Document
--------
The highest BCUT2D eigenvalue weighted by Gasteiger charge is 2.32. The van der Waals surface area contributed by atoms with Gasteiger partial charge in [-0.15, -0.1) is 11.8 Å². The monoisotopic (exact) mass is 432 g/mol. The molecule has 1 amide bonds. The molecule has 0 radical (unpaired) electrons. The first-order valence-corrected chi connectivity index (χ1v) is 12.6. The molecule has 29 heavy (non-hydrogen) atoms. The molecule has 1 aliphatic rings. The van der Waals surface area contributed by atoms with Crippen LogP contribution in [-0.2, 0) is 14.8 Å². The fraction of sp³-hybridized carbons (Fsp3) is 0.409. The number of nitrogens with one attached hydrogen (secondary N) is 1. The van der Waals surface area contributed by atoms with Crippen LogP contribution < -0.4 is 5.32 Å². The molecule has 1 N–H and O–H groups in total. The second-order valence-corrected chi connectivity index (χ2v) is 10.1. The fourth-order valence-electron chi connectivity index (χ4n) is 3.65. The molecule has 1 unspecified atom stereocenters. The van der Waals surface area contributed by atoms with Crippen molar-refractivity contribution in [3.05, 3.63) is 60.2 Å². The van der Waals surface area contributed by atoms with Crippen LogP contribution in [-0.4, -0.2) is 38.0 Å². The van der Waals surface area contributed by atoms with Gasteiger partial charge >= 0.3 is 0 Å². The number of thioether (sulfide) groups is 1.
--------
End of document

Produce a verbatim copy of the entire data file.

The highest BCUT2D eigenvalue weighted by Gasteiger charge is 2.32. The van der Waals surface area contributed by atoms with Gasteiger partial charge in [-0.15, -0.1) is 11.8 Å². The monoisotopic (exact) mass is 432 g/mol. The molecule has 1 amide bonds. The molecule has 0 radical (unpaired) electrons. The first-order valence-corrected chi connectivity index (χ1v) is 12.6. The molecule has 29 heavy (non-hydrogen) atoms. The molecule has 1 aliphatic rings. The van der Waals surface area contributed by atoms with Crippen LogP contribution in [-0.2, 0) is 14.8 Å². The fraction of sp³-hybridized carbons (Fsp3) is 0.409. The number of nitrogens with one attached hydrogen (secondary N) is 1. The van der Waals surface area contributed by atoms with Crippen LogP contribution < -0.4 is 5.32 Å². The molecule has 1 N–H and O–H groups in total. The second-order valence-corrected chi connectivity index (χ2v) is 10.1. The fourth-order valence-electron chi connectivity index (χ4n) is 3.65. The molecule has 1 unspecified atom stereocenters. The van der Waals surface area contributed by atoms with Crippen molar-refractivity contribution in [3.05, 3.63) is 60.2 Å². The van der Waals surface area contributed by atoms with Crippen LogP contribution in [-0.4, -0.2) is 38.0 Å². The van der Waals surface area contributed by atoms with Gasteiger partial charge >= 0.3 is 0 Å². The number of thioether (sulfide) groups is 1.